A Louisiana man is entitled to more than $1 million after suffering injuries from a helicopter crash, the U.S. District Court for the Eastern District of Louisiana ruled on Oct. 26.
Nicholas Miller was awarded $1,013,302.49 in his case against Panther Helicopters Inc. He also received 6 percent interest per annum from Oct. 9, 2013 until judgment is entered, as well as post-judgment interest set by 28 U.S.C. 1961 from the date judgment is entered until paid, plus costs other than attorneys’ fees, U.S. District Judge Carl Barbier determined.
Miller was awarded $300,000 for past general damages. The court determined the helicopter crash was a traumatic event for Miller, not only physically but psychologically. He suffered from PTSD, guilt and anxiety as well as compression fractures to four of his vertebrae, and not all of the injuries have been resolved.
U.S. District Judge Carl J. Barbier | ICS Media Database
He was also given $100,000 for future general damages. “The court finds Miller will continue to experience some pain in his back for the rest of life,” the court said, as it added he’s expected to have other physical setbacks. While he received treatment for his psychological injuries and no longer qualifies for a PTSD diagnosis, he hasn’t fully recovered as the court noted he still suffers from guilt and nightmares from time to time.
The court then awarded Miller $149,000 for past lost wages. That number was decided by calculating the amount of money he proved he would have earned if the accident never happened, subtracting any wages he could have earned since the accident occurred. Miller’s salary before taxes was roughly $53,000. The court said his total after-tax earnings from the accident to trial would have been $222,705.00. The disagreement came on how much Miller could have earned since the accident. The court evaluated it and considered multiple factors like his restrictions and came to $149,000.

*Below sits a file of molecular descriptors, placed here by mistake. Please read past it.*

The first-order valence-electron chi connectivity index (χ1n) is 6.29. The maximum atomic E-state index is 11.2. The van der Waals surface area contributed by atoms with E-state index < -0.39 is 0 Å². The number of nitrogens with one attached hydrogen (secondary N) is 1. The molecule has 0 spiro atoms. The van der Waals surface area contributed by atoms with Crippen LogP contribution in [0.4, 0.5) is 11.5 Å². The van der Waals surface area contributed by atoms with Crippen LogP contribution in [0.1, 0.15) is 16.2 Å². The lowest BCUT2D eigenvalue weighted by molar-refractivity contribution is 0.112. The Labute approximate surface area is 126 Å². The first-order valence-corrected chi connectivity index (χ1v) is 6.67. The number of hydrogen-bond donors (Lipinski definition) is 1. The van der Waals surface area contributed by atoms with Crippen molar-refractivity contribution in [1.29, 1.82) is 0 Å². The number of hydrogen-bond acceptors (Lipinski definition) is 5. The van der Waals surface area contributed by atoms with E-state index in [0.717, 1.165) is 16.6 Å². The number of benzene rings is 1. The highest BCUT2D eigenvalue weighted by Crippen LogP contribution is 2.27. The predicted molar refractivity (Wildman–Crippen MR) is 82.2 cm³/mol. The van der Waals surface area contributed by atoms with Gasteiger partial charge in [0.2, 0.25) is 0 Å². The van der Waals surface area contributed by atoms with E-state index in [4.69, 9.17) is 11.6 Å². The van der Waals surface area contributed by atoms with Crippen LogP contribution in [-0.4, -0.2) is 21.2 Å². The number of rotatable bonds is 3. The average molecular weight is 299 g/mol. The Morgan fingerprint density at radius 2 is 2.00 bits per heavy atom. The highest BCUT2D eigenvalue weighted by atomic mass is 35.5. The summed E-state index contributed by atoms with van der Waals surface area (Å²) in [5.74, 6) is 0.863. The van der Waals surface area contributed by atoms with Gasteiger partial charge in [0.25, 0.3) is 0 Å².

It also determined Miller should get $400,000 for future lost wages. The court determined Miller could earn $20,800 a year before taxes from April 2015 to October 2018. It said that number could rise to more than $40,000 soon.
Miller was awarded at least $64,302.49 for his past medical expenses, and nothing for this future medical expenses as no evidence for future medical costs was provided.
Miller was injured in a helicopter crash during his time working as a B Operator for Wood Group PSN Inc. While heading home from a 14-day project on Oct. 9, 2013, Miller and his coworkers got into the helicopter.
The helicopter lost power shortly after getting off the platform and fell 200 feet into the Gulf of Mexico. While Miller and his colleagues survived the crash, they sustained multiple injuries. The helicopter’s pilot was unable to be rescued and drowned.
Miller, his coworkers, and the pilot’s survivors sued for the helicopter crash. While the lawsuit was delayed pending an investigation, it resumed, and the parties reached a settlement on all of the plaintiffs’ claims except Miller’s in May 2018. The issue holding back the settlement was how much Miller should receive for injuries.
The three defendants still involved in the case are Panther Helicopters; Rolls Royce, as certificate holder for the helicopter’s engine; and Standard Aero LTD, which overhauled portions of the engine.